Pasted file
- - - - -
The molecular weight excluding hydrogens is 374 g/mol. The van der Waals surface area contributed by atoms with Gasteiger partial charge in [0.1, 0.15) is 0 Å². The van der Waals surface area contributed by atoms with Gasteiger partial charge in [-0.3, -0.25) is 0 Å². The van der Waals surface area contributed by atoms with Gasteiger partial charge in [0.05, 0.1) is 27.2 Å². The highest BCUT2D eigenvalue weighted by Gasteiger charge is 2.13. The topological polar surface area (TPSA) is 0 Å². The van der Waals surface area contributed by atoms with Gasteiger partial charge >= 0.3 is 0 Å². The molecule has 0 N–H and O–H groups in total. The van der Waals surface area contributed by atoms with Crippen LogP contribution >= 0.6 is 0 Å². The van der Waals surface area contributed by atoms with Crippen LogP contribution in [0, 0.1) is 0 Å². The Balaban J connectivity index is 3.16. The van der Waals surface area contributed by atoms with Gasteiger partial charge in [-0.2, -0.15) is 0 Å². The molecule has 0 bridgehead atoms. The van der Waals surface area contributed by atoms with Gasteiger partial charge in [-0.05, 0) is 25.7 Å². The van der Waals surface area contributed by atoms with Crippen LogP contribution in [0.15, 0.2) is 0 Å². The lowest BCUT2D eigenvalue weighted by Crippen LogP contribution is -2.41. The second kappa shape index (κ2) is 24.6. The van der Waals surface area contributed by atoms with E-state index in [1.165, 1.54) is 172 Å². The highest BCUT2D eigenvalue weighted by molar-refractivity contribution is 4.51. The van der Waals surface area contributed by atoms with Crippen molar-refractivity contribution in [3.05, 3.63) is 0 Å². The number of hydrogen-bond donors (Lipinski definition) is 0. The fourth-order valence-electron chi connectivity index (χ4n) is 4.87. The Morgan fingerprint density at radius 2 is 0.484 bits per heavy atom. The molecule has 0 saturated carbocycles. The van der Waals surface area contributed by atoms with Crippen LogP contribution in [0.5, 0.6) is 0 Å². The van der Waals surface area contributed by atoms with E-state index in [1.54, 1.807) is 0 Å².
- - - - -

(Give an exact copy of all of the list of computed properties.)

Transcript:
The molecular weight excluding hydrogens is 374 g/mol. The van der Waals surface area contributed by atoms with Gasteiger partial charge in [0.1, 0.15) is 0 Å². The van der Waals surface area contributed by atoms with Gasteiger partial charge in [-0.3, -0.25) is 0 Å². The van der Waals surface area contributed by atoms with Gasteiger partial charge in [0.05, 0.1) is 27.2 Å². The highest BCUT2D eigenvalue weighted by Gasteiger charge is 2.13. The topological polar surface area (TPSA) is 0 Å². The van der Waals surface area contributed by atoms with Gasteiger partial charge >= 0.3 is 0 Å². The molecule has 0 N–H and O–H groups in total. The van der Waals surface area contributed by atoms with Crippen LogP contribution >= 0.6 is 0 Å². The van der Waals surface area contributed by atoms with Crippen LogP contribution in [0, 0.1) is 0 Å². The Balaban J connectivity index is 3.16. The van der Waals surface area contributed by atoms with Gasteiger partial charge in [-0.2, -0.15) is 0 Å². The molecule has 0 bridgehead atoms. The van der Waals surface area contributed by atoms with Gasteiger partial charge in [-0.05, 0) is 25.7 Å². The van der Waals surface area contributed by atoms with Crippen LogP contribution in [0.15, 0.2) is 0 Å². The lowest BCUT2D eigenvalue weighted by Crippen LogP contribution is -2.41. The second kappa shape index (κ2) is 24.6. The van der Waals surface area contributed by atoms with E-state index in [1.165, 1.54) is 172 Å². The highest BCUT2D eigenvalue weighted by molar-refractivity contribution is 4.51. The van der Waals surface area contributed by atoms with Crippen molar-refractivity contribution in [3.05, 3.63) is 0 Å². The number of hydrogen-bond donors (Lipinski definition) is 0. The fourth-order valence-electron chi connectivity index (χ4n) is 4.87. The Morgan fingerprint density at radius 2 is 0.484 bits per heavy atom. The molecule has 0 saturated carbocycles. The van der Waals surface area contributed by atoms with Crippen LogP contribution in [0.5, 0.6) is 0 Å². The van der Waals surface area contributed by atoms with E-state index in [1.54, 1.807) is 0 Å².